Antiques Roadshow expert ‘at a loss’ over value of ballerinas

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Antiques Roadshow often welcomes an abundance of unusual and valuable items that the BBC show’s experts cannot wait to get their hands on. It was a particularly special day for ceramics and glass expert Fergus Gambon who was filming at The Royal Ballet School in Richmond. Coincidentally, it was where Gambon was given handcrafted figurines, created by none other than the iconic ballerina herself, Anna Pavlova.

Ceramics expert Gambon was surprised when he was presented with two stunning sculptures of ballerinas mid-dance.

Their owner explained how they were made by Russian ballerina Anna Pavlova, going into detail how they originally belonged to his first mother-in-law who lived next door to Out of Africa author Karen Blixen.

“It was a coffee farm and there was a slump in coffee and she and her husband had to sell up and sell everything they possessed,” he said.

“And amongst them were these figures and so she bought these and they’ve fallen into my hands.”

Anna Pavlova was a Russian prima ballerina of the late 19th and early 20th centuries.

She was also a principal artist of the Imperial Russian Ballet and the Ballets Russes of Sergei Diaghilev.

But it is well documented that art was another love of the unforgettable dancer’s, spending much of her free time creating figurines, such as those featured on the show.

On closer inspection of the items, Gambon described them as having “quite exceptional beauty, exquisite modelling.”

“I find it totally incredible that a woman who is without a doubt the greatest ballerina of the early 20th Century, was able to create such incredible works of art as these,” he said.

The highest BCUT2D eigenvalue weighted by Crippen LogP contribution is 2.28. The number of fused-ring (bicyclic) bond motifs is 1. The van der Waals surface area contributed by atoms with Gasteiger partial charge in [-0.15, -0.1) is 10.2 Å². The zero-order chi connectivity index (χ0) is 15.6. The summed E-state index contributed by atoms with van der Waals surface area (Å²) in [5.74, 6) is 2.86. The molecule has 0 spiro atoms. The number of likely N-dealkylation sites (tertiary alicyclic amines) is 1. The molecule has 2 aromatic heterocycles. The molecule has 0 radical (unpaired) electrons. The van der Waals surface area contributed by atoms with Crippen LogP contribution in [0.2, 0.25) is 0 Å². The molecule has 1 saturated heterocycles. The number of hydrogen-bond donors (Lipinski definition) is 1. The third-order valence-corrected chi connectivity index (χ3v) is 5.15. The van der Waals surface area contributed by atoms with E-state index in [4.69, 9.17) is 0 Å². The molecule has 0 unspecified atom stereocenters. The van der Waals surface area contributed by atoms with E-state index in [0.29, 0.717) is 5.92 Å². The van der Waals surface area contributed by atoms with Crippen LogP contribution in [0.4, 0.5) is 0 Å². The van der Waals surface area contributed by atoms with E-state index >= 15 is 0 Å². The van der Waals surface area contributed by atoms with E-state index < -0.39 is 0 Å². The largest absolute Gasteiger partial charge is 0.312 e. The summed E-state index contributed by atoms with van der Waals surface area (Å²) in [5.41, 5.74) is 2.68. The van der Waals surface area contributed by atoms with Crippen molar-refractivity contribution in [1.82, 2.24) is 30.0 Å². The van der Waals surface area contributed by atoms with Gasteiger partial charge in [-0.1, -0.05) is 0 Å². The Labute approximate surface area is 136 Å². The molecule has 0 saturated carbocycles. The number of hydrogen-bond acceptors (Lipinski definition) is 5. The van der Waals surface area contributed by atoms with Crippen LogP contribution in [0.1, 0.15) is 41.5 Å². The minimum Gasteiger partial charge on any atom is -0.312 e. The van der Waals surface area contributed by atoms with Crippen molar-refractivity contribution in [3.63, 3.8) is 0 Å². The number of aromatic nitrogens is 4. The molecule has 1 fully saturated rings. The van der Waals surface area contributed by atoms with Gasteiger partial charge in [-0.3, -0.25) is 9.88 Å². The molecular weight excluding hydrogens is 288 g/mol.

“Totally amazing.

“I’m still wowed really by the immense talent of the woman, I really am.

“These are incredible sophisticated and beautiful objects.”

Giving some background information, Gambon said how Pavlova learned her skills from a professor in Germany who encouraged her to have her work reproduced in porcelain.

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To prove these were genuine articles, the expert showed off the initials AP by the foot of the ballerinas.

There was also the mark of the porcelain factory where Pavlova had them created on the bottom.

However, while the first object was in perfect condition, the second one had been repainted to cover up some damage.

The guest explained something had happened to the wing perhaps 15 years prior.

Summarising how much both the sculptures are worth, Gambon said: “The normal approach for a valuing like this is to say ‘Well, the last one sold in a public auction made so and so’ and I’ve never seen one come up in a public auction.

“So I’m completely at a loss. So I have to rely on something else, my gut reaction of what the buyers out there would pay for things of this beauty and rarity.

“I think for this one, will make somewhere between £1,000 and £2,000.

“And this one that has some damage, and damage is important of course, but still the beauty is there, the lines are there. So let’s say £400 to £600.”

Antiques Roadshow airs on Sundays at 7pm on BBC Two.

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